The rules are different for new drivers. If you passed your test within the last two years, then you cannot have six or more points on your licence.
Is there a defence to driving with bald tyres?
The only defence to driving with bald tyres is to prove that the tyres were not actually defective. To do this, we recommend taking photos of the tyres as soon as the police charge you. Then, take your vehicle to a garage as soon as possible and ask them to confirm the tyre tread. Without this kind of evidence, the court will likely believe what the police say, even if they inspected your tyres in the dark or by the roadside.
Alternatively, you may be able to plead special reasons. This is not a defence, as such. Instead, you are saying that you are technically guilty of driving with bald tyres, but only because you had to. The reason must be compelling – for example, there was a life-or-death emergency or you were fleeing from danger. If you can prove this, the court may be persuaded to drop the three penalty points.
Can I avoid a totting up ban?
If you are given penalty points for driving with defective tyres, then you may end up with 12 or more points on your licence. When this happens, the DVLA automatically gives you a driving ban for at least six months. There are different rules for new drivers who passed their test in the last two years. New drivers cannot have six or more points on their licence.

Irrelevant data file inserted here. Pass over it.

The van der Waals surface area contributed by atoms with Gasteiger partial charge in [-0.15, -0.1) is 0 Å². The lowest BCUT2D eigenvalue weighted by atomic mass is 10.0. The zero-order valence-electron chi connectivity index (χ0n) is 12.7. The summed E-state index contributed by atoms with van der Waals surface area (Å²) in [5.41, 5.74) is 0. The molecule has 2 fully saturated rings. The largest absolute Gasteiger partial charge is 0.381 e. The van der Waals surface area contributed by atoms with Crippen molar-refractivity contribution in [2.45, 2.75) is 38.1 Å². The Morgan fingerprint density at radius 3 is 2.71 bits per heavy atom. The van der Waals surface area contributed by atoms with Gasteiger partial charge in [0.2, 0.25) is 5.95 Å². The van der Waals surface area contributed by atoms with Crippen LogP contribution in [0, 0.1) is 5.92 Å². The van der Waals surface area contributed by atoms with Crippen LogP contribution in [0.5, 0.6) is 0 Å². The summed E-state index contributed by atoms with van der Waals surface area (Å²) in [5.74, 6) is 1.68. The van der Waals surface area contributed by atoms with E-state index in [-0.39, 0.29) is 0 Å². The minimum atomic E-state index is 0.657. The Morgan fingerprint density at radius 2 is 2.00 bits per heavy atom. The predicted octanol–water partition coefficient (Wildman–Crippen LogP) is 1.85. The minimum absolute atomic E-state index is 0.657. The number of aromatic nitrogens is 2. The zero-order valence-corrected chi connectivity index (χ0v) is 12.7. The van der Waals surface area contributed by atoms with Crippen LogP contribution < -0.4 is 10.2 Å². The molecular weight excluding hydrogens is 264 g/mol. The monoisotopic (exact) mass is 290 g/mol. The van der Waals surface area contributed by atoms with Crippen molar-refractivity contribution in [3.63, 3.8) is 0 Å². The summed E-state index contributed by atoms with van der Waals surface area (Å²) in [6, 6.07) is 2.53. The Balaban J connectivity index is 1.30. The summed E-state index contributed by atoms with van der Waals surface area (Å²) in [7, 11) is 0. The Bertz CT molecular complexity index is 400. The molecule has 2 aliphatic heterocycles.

If you successfully contest the charge, then you will avoid getting more penalty points, meaning you do not reach that crucial 12-point limit.
If you plead exceptional hardship, then you are asking the court not to ban you on the basis that it would cause you, your family or your community exceptional hardship. This is more than an inconvenience. You must be able to show that others rely on your ability to drive, and a driving ban would cause them to suffer.
Related: How do police catch banned drivers ?
What are the new tyre laws in the UK?
New motoring laws were introduced in England and Wales on 1 February 2021. The Construction and Use Regulations make it illegal to use tyres aged over 10 years old on front steered axles of:
- All single wheels fitted to a minibus with 9 to 16 passenger seats